“I do not want to live in a world populated by zombies if I am not allowed to kill them videogame style sans repercussion.”

Aha! Not a shoot-em-up. KACHING!

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Temptation #10: 'S.'  by Doug Dorst

Reviewed by Ryan Peverly

As everyone who listens to Unprintable will know, I am not a big fan of Cloud Atlas, so the book-within-a-book-within-a-book conceit of S. made me scent danger. My suspicions were further alerted when Ryan’s review mentioned part of the story being set on board a ship (like the first of Cloud Atlas’ six novellas). He also compared it to Lost and I thought I was safe.

But Ryan is no slouch. He said the one thing that was guaranteed to make my bookaholic hand grab the bottle, wrench the cork out with my teeth and down the contents with a single gulp:

‘But the most important lesson is this: the book in physical form may be an old, musty, stale idea, but it's still one of the most intimate and satisfying experiences one could have…’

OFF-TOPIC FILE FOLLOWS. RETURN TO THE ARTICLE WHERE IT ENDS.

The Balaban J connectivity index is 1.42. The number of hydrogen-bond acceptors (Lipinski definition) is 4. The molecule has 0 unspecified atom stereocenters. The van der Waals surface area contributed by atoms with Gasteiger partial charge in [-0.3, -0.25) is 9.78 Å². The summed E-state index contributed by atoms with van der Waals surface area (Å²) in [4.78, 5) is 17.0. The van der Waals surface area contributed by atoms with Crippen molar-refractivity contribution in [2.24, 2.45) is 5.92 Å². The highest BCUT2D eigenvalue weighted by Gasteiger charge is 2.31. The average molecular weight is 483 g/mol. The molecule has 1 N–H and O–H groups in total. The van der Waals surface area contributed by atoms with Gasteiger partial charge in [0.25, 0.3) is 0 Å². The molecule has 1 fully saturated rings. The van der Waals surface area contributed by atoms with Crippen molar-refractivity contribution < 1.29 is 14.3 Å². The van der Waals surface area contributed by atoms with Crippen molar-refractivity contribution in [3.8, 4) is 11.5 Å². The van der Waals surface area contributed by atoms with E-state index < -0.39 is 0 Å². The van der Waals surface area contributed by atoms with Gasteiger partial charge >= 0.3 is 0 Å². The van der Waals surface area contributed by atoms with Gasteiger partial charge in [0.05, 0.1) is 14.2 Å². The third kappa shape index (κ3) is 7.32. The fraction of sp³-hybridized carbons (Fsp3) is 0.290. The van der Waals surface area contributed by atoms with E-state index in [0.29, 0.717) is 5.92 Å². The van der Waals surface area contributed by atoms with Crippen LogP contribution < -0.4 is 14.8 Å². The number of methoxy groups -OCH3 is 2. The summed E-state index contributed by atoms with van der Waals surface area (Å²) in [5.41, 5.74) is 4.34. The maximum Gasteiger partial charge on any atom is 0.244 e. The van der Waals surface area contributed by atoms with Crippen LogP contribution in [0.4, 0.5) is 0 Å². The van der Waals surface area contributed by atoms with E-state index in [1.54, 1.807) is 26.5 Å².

Papery goodness. The smell of ink. Must. Own. This.

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Amazon, when you have finished frisking my bank account with your voracious tentacles, you may bundle those up into as many deliveries as you like.

Which Bookshots reviews separated you from your hard earned monies?

About the author

Cath Murphy is Review Editor at and cohost of the Unprintable podcast. Together with the fabulous Eve Harvey she also talks about slightly naughty stuff at the Domestic Hell blog and podcast.

Three words to describe Cath: mature, irresponsible, contradictory, unreliable...oh...that's four.